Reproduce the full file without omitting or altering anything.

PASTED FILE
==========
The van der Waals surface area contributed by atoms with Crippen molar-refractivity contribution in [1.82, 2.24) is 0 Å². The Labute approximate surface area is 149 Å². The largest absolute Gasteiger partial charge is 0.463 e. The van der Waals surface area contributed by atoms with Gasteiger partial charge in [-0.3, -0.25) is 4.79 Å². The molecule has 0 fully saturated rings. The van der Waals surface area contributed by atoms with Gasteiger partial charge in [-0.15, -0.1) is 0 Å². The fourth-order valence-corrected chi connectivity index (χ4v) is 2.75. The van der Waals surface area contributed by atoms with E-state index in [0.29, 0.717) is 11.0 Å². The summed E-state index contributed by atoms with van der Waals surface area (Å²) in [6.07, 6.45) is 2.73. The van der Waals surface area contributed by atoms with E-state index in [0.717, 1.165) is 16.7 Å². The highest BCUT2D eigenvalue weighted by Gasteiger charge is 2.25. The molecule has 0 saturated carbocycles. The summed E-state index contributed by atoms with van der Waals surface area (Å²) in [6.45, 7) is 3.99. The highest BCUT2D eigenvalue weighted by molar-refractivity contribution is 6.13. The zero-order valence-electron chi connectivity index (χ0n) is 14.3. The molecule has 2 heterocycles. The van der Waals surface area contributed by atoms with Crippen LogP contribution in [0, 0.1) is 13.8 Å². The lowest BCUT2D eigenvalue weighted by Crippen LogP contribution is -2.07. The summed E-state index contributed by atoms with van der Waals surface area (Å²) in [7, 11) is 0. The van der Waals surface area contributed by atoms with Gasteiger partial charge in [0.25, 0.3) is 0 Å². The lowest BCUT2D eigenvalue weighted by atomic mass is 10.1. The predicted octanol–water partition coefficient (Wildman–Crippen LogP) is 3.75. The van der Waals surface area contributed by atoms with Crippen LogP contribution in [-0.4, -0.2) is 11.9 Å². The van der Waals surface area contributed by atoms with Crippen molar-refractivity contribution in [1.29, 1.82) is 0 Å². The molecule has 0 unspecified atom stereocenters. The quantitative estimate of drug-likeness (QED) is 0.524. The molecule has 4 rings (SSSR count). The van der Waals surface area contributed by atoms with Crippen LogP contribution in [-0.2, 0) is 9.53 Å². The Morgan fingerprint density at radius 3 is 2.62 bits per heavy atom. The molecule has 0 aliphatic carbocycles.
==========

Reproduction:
The van der Waals surface area contributed by atoms with Crippen molar-refractivity contribution in [1.82, 2.24) is 0 Å². The Labute approximate surface area is 149 Å². The largest absolute Gasteiger partial charge is 0.463 e. The van der Waals surface area contributed by atoms with Gasteiger partial charge in [-0.3, -0.25) is 4.79 Å². The molecule has 0 fully saturated rings. The van der Waals surface area contributed by atoms with Gasteiger partial charge in [-0.15, -0.1) is 0 Å². The fourth-order valence-corrected chi connectivity index (χ4v) is 2.75. The van der Waals surface area contributed by atoms with E-state index in [0.29, 0.717) is 11.0 Å². The summed E-state index contributed by atoms with van der Waals surface area (Å²) in [6.07, 6.45) is 2.73. The van der Waals surface area contributed by atoms with E-state index in [0.717, 1.165) is 16.7 Å². The highest BCUT2D eigenvalue weighted by Gasteiger charge is 2.25. The molecule has 0 saturated carbocycles. The summed E-state index contributed by atoms with van der Waals surface area (Å²) in [6.45, 7) is 3.99. The highest BCUT2D eigenvalue weighted by molar-refractivity contribution is 6.13. The zero-order valence-electron chi connectivity index (χ0n) is 14.3. The molecule has 2 heterocycles. The van der Waals surface area contributed by atoms with Crippen LogP contribution in [0, 0.1) is 13.8 Å². The lowest BCUT2D eigenvalue weighted by Crippen LogP contribution is -2.07. The summed E-state index contributed by atoms with van der Waals surface area (Å²) in [7, 11) is 0. The van der Waals surface area contributed by atoms with Gasteiger partial charge in [0.25, 0.3) is 0 Å². The lowest BCUT2D eigenvalue weighted by atomic mass is 10.1. The predicted octanol–water partition coefficient (Wildman–Crippen LogP) is 3.75. The van der Waals surface area contributed by atoms with Crippen LogP contribution in [-0.4, -0.2) is 11.9 Å². The van der Waals surface area contributed by atoms with Crippen molar-refractivity contribution in [1.29, 1.82) is 0 Å². The molecule has 0 unspecified atom stereocenters. The quantitative estimate of drug-likeness (QED) is 0.524. The molecule has 4 rings (SSSR count). The van der Waals surface area contributed by atoms with Crippen LogP contribution in [-0.2, 0) is 9.53 Å². The Morgan fingerprint density at radius 3 is 2.62 bits per heavy atom. The molecule has 0 aliphatic carbocycles.